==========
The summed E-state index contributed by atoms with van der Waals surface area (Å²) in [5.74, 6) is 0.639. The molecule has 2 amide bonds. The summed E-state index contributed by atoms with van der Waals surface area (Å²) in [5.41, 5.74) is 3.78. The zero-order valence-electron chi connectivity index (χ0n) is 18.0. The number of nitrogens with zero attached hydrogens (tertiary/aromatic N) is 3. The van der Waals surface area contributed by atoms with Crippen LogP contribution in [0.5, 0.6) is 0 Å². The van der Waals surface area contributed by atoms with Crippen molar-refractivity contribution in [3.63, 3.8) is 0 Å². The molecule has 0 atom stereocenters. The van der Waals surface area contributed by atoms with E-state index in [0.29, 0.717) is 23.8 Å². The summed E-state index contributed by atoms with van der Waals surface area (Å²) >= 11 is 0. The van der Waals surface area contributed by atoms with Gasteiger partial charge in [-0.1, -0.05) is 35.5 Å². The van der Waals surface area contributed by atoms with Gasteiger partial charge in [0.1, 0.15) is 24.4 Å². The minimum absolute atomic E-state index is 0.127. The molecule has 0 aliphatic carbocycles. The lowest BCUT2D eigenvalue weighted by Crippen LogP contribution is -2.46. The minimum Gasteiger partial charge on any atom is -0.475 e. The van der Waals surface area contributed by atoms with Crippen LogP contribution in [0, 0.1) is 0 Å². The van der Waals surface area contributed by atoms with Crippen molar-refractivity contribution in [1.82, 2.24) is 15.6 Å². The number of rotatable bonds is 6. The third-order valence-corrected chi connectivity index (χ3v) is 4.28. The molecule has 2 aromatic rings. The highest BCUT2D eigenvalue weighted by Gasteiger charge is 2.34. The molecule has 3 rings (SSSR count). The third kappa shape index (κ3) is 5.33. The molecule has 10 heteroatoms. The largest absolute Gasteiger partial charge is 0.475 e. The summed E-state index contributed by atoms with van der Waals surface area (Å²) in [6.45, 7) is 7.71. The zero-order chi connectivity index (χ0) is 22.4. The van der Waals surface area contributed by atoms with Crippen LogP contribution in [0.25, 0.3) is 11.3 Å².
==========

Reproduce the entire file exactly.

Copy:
The summed E-state index contributed by atoms with van der Waals surface area (Å²) in [5.74, 6) is 0.639. The molecule has 2 amide bonds. The summed E-state index contributed by atoms with van der Waals surface area (Å²) in [5.41, 5.74) is 3.78. The zero-order valence-electron chi connectivity index (χ0n) is 18.0. The number of nitrogens with zero attached hydrogens (tertiary/aromatic N) is 3. The van der Waals surface area contributed by atoms with Crippen LogP contribution in [0.5, 0.6) is 0 Å². The van der Waals surface area contributed by atoms with Crippen molar-refractivity contribution in [3.63, 3.8) is 0 Å². The molecule has 0 atom stereocenters. The van der Waals surface area contributed by atoms with E-state index in [0.29, 0.717) is 23.8 Å². The summed E-state index contributed by atoms with van der Waals surface area (Å²) >= 11 is 0. The van der Waals surface area contributed by atoms with Gasteiger partial charge in [-0.1, -0.05) is 35.5 Å². The van der Waals surface area contributed by atoms with Gasteiger partial charge in [0.1, 0.15) is 24.4 Å². The minimum absolute atomic E-state index is 0.127. The molecule has 0 aliphatic carbocycles. The lowest BCUT2D eigenvalue weighted by Crippen LogP contribution is -2.46. The minimum Gasteiger partial charge on any atom is -0.475 e. The van der Waals surface area contributed by atoms with Crippen LogP contribution in [0, 0.1) is 0 Å². The van der Waals surface area contributed by atoms with Crippen molar-refractivity contribution in [1.82, 2.24) is 15.6 Å². The number of rotatable bonds is 6. The third-order valence-corrected chi connectivity index (χ3v) is 4.28. The molecule has 2 aromatic rings. The highest BCUT2D eigenvalue weighted by Gasteiger charge is 2.34. The molecule has 3 rings (SSSR count). The third kappa shape index (κ3) is 5.33. The molecule has 10 heteroatoms. The largest absolute Gasteiger partial charge is 0.475 e. The summed E-state index contributed by atoms with van der Waals surface area (Å²) in [6.45, 7) is 7.71. The zero-order chi connectivity index (χ0) is 22.4. The van der Waals surface area contributed by atoms with Crippen LogP contribution in [0.25, 0.3) is 11.3 Å².